Had it come to market, we’d be looking at a rival for the Audi TT, albeit done in a typically offbeat Saab way. Among its designers was Michael Mauer, who’d later work on the Smart Roadster, and is now design director at Porsche, and we reckon there’s a hint of both brands in this car’s styling.

There are traditional Saab cues too, though, such as that heavily curved windscreen. Saabs can’t forget practicality, so the rear end featured a station-wagon layout, while a 3-liter turbo V-6 (along with all-wheel drive, and a manual gearbox) handled propulsion. Perhaps, if it had ever reached production, it could have worn the name Sonett …

Chrysler Airflite (2003)

Chrysler Airflite Concept

If the Airflite looks familiar, like a stretched Chrysler Crossfire, it was not a precursor to it, even though it arrived one year earlier than the production coupe. Instead, it was itself an offshoot of the original Crossfire concept, and an exploration by Chrysler into a possible art deco direction for the brand’s styling, one that never truly materialised.

It’s arguably a lot more successful than the Crossfire, the extra length, and doors, giving it an elegance the coupe lacked. Frameless windows harked back to big 1950s and 1960s hard-tops, and like many concepts of the era, wood—in this case, for the floors—was still in fashion for interior furnishings.

Power from a (no doubt Mercedes-derived) 3.5-liter V-6 went to the rear wheels, so there was tradition there too. Chrysler’s current range is a shadow of its former self, only the dated 300C upholding any interest for enthusiasts. Perhaps the brand should shuffle through the archives and rediscover some of its early 2000s boldness.


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    Cadillac should have–and still could–build the Sixteen. A spectacular car in person in 2004. It would be so today. A real Standard Of The World. Different than the new EV hatchback for $300K whose name I cant remember…


    The Blackwing had that same ability; to show the world GM was serious again about building a luxury sedan. Instead we get a CT5, based on the perfectly good, but not a E-Class/5-Series killer Impala chassis.

    GM has the resources to make a halo car. They have the engineering prowess. They choose to be middling.

    The Sixteen would have turned Cadillac around much sooner and re-established the division’s prestige image that GM squandered for years while floundering around for a new and more exciting image. This was a masterpiece automobile surely to become an icon and a great opportunity unwisely squandered by GM management when they didn’t build a production version.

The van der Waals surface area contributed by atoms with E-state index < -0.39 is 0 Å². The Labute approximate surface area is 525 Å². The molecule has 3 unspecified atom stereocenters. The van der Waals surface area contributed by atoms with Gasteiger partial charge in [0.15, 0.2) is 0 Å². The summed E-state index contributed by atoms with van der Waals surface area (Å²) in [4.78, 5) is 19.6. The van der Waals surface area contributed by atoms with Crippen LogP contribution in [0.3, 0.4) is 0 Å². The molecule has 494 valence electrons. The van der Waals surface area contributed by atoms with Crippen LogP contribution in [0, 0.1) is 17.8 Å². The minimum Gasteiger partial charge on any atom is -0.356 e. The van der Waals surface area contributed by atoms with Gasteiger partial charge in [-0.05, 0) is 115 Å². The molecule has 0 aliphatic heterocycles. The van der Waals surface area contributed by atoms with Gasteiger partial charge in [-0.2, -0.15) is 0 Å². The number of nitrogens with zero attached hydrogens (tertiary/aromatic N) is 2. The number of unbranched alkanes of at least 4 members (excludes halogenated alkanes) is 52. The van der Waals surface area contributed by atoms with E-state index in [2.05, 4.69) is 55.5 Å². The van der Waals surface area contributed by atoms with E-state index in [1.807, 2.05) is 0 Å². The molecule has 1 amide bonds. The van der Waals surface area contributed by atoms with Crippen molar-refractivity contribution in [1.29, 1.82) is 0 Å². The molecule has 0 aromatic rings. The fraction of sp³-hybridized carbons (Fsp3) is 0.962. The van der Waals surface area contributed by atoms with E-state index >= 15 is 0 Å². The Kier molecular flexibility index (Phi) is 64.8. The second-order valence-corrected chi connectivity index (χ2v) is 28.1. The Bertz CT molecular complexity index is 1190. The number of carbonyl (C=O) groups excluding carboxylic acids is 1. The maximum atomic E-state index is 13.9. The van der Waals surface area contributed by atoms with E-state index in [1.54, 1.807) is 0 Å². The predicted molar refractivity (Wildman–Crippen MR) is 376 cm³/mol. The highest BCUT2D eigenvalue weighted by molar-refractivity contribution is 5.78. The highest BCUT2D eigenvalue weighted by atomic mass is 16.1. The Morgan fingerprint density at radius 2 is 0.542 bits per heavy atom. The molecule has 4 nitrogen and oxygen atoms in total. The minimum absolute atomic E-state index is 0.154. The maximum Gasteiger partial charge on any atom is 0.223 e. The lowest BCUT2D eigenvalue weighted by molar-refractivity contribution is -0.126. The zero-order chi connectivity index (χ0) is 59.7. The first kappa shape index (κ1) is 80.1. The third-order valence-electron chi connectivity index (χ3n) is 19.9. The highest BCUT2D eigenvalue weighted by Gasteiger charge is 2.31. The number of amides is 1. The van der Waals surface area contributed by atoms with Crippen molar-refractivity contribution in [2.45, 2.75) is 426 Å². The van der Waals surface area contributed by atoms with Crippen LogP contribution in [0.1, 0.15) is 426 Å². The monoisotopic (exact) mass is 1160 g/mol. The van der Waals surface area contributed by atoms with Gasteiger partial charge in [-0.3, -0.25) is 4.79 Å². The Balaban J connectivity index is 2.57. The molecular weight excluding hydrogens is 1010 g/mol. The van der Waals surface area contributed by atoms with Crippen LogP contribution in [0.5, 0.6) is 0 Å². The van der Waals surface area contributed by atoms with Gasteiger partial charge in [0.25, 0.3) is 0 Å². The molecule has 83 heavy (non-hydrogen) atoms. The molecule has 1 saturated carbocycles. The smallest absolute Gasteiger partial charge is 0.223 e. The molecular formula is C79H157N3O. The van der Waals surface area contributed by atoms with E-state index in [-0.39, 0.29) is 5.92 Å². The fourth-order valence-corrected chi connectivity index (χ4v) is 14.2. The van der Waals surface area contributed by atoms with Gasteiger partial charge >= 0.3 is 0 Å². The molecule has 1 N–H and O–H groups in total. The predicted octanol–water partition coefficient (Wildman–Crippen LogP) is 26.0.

The problem is you can’t just leap from making a sub-$100K car to making a $300K car and expect the auto-buying world to take you seriously. Owners or prestige vehicles expect to be treated differently throughout the entire ownership process–from purchase through maintenance and beyond. This requires a devoted manufacturer willing to invest the resources into curating and training dealers, building, maintaining and enforcing standards. It requires separation from plebeian brands. In other words, it required far more than Cadillac was able to demand of GM at the time, or probably even today.

    Two words as to why this never happened, and as to why GM continued to lose: “Bean” and “Counters”.

    Katech was contracted to develop The Sixteen’s engine. Founded by Fritz Kayl and Warren Frieze, Katech is best known as the engine builder for the famous GM Corvette Racing Team. Check ’em out at katechengines.com.

    They built the LS7 in my ’69 C3.

    Well worth the drive to Michigan to have them do the labor on the LS prior to install. They helped design aspects of the motor with GM, they knew how to make oodles of power while keeping it relatively tractable for street use.

    This goes on for generations before Barra.

    Stempel and Murphy were on the helm when they ignored foreign competition and the 70s gas crisis. Roger Smith didn’t do the company any favors by losing money and market share for two decades, giving us gems like the Cutlass Ciera, and essentially killing multiple brands while launching winners like Geo and Saturn.

    C’mon. Last good leader they had was Sloan, and he’s been gone for five decades. They at least have a direction now. Maybe one I don’t agree with, but it’s better than fifty years of rudderless confusion.

    And way better than Ford’s let’s stop making everything that isn’t a SUV and hope nobody changes their minds in the future approach.

    Why would the assumption be that the 3.5L would be derived from Mercedes for the Airflite?